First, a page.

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Mantinea (Greece) (search for this): book 11, chapter 10
as he could point to his own life as an example, they wanted little more to convince them. Thus it happened on several occasions, that the confidence he inspired, and the consciousness of his achievements, enabled him in a few words to overthrow long and, as his opponents thought, skilfully argued speeches. So on this occasion, as soon as the council of the league separated, all returned to their cities deeply impressed both by the words and the man himself, and convinced that no harm could happen to them with him at their head. Immediately afterwards Philopoemen set out on a visitation of the cities, which he performed with great energy and speed. He then summoned a levy of citizens and began forming them into companies and drilling them; and at last, after eight months of this preparation and training, he mustered his forces at Mantinea, prepared to fight the tyrant Machanidas in behalf of the freedom of all the Peloponnesians. War against Machanidas, tyrant of Sparta. B. C. 208-207.
s he could point to his own life as an example, they wanted little more to convince them. Thus it happened on several occasions, that the confidence he inspired, and the consciousness of his achievements, enabled him in a few words to overthrow long and, as his opponents thought, skilfully argued speeches. So on this occasion, as soon as the council of the league separated, all returned to their cities deeply impressed both by the words and the man himself, and convinced that no harm could happen to them with him at their head. Immediately afterwards Philopoemen set out on a visitation of the cities, which he performed with great energy and speed. He then summoned a levy of citizens and began forming them into companies and drilling them; and at last, after eight months of this preparation and training, he mustered his forces at Mantinea, prepared to fight the tyrant Machanidas in behalf of the freedom of all the Peloponnesians. War against Machanidas, tyrant of Sparta. B. C. 208-207.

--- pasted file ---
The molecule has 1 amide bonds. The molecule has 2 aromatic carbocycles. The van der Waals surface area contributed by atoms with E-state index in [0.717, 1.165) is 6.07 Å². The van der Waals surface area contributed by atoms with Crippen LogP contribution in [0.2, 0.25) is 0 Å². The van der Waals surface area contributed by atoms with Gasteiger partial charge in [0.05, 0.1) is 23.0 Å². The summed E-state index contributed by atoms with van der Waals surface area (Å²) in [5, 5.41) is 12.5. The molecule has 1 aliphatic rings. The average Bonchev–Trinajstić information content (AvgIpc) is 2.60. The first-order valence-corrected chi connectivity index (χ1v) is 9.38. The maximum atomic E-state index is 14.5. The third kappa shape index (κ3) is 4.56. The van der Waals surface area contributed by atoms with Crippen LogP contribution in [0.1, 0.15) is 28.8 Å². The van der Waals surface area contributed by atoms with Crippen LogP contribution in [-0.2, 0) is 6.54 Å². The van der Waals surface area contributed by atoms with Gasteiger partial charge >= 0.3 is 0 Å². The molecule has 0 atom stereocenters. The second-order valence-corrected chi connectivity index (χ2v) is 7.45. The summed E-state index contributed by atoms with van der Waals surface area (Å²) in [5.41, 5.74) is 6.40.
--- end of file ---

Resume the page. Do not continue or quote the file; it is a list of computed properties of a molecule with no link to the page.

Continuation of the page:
s he could point to his own life as an example, they wanted little more to convince them. Thus it happened on several occasions, that the confidence he inspired, and the consciousness of his achievements, enabled him in a few words to overthrow long and, as his opponents thought, skilfully argued speeches. So on this occasion, as soon as the council of the league separated, all returned to their cities deeply impressed both by the words and the man himself, and convinced that no harm could happen to them with him at their head. Immediately afterwards Philopoemen set out on a visitation of the cities, which he performed with great energy and speed. He then summoned a levy of citizens and began forming them into companies and drilling them; and at last, after eight months of this preparation and training, he mustered his forces at Mantinea, prepared to fight the tyrant Machanidas in behalf of the freedom of all the Peloponnesians. War against Machanidas, tyrant of Sparta. B. C. 208-207.